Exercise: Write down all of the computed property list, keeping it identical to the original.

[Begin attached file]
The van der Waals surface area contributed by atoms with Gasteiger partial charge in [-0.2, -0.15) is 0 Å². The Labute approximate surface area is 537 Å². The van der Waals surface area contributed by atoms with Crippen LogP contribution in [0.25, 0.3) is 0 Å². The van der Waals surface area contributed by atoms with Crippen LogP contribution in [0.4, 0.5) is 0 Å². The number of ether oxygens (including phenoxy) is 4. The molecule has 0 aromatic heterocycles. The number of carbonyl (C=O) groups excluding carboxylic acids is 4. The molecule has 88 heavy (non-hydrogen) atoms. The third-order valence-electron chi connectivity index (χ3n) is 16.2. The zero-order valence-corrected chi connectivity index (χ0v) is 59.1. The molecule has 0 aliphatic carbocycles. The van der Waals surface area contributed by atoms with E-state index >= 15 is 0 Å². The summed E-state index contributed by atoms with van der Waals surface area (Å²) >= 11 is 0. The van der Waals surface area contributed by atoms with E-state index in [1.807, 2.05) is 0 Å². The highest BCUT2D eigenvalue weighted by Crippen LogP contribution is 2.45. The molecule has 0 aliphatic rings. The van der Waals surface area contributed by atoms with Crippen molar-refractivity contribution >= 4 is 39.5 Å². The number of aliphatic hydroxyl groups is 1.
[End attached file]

The van der Waals surface area contributed by atoms with Gasteiger partial charge in [-0.2, -0.15) is 0 Å². The Labute approximate surface area is 537 Å². The van der Waals surface area contributed by atoms with Crippen LogP contribution in [0.25, 0.3) is 0 Å². The van der Waals surface area contributed by atoms with Crippen LogP contribution in [0.4, 0.5) is 0 Å². The number of ether oxygens (including phenoxy) is 4. The molecule has 0 aromatic heterocycles. The number of carbonyl (C=O) groups excluding carboxylic acids is 4. The molecule has 88 heavy (non-hydrogen) atoms. The third-order valence-electron chi connectivity index (χ3n) is 16.2. The zero-order valence-corrected chi connectivity index (χ0v) is 59.1. The molecule has 0 aliphatic carbocycles. The van der Waals surface area contributed by atoms with E-state index >= 15 is 0 Å². The summed E-state index contributed by atoms with van der Waals surface area (Å²) >= 11 is 0. The van der Waals surface area contributed by atoms with E-state index in [1.807, 2.05) is 0 Å². The highest BCUT2D eigenvalue weighted by Crippen LogP contribution is 2.45. The molecule has 0 aliphatic rings. The van der Waals surface area contributed by atoms with Crippen molar-refractivity contribution >= 4 is 39.5 Å². The number of aliphatic hydroxyl groups is 1.